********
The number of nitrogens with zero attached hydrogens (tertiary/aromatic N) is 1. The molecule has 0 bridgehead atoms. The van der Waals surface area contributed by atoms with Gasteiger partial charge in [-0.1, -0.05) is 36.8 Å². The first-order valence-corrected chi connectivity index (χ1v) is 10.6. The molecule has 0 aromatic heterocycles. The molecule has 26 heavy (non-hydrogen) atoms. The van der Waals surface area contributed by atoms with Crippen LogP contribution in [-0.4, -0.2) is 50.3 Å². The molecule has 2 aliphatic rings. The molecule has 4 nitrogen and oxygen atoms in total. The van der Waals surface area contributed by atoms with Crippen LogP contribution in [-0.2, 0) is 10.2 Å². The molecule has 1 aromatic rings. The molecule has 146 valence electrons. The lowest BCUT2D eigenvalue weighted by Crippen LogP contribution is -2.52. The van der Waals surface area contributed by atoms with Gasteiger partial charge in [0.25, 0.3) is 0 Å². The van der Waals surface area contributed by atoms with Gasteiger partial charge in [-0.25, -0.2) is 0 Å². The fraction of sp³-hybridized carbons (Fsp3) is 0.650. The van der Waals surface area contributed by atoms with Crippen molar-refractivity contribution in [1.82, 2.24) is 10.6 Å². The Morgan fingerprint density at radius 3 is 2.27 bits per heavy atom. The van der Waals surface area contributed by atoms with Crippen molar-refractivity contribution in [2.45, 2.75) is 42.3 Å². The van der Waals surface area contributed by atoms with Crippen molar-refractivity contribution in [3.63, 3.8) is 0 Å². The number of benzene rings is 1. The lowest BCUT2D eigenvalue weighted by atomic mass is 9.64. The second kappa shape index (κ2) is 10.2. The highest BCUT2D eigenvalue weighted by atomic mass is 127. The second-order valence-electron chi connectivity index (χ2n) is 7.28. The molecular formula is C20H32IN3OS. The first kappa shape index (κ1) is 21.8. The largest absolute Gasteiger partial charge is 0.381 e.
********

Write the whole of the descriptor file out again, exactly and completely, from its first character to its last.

The number of nitrogens with zero attached hydrogens (tertiary/aromatic N) is 1. The molecule has 0 bridgehead atoms. The van der Waals surface area contributed by atoms with Gasteiger partial charge in [-0.1, -0.05) is 36.8 Å². The first-order valence-corrected chi connectivity index (χ1v) is 10.6. The molecule has 0 aromatic heterocycles. The molecule has 26 heavy (non-hydrogen) atoms. The van der Waals surface area contributed by atoms with Crippen LogP contribution in [-0.4, -0.2) is 50.3 Å². The molecule has 2 aliphatic rings. The molecule has 4 nitrogen and oxygen atoms in total. The van der Waals surface area contributed by atoms with Crippen LogP contribution in [-0.2, 0) is 10.2 Å². The molecule has 1 aromatic rings. The molecule has 146 valence electrons. The lowest BCUT2D eigenvalue weighted by Crippen LogP contribution is -2.52. The van der Waals surface area contributed by atoms with Gasteiger partial charge in [0.25, 0.3) is 0 Å². The van der Waals surface area contributed by atoms with Gasteiger partial charge in [-0.25, -0.2) is 0 Å². The fraction of sp³-hybridized carbons (Fsp3) is 0.650. The van der Waals surface area contributed by atoms with Crippen molar-refractivity contribution in [1.82, 2.24) is 10.6 Å². The Morgan fingerprint density at radius 3 is 2.27 bits per heavy atom. The van der Waals surface area contributed by atoms with Crippen molar-refractivity contribution in [2.45, 2.75) is 42.3 Å². The van der Waals surface area contributed by atoms with Crippen molar-refractivity contribution in [3.63, 3.8) is 0 Å². The number of benzene rings is 1. The lowest BCUT2D eigenvalue weighted by atomic mass is 9.64. The second kappa shape index (κ2) is 10.2. The highest BCUT2D eigenvalue weighted by atomic mass is 127. The second-order valence-electron chi connectivity index (χ2n) is 7.28. The molecular formula is C20H32IN3OS. The first kappa shape index (κ1) is 21.8. The largest absolute Gasteiger partial charge is 0.381 e.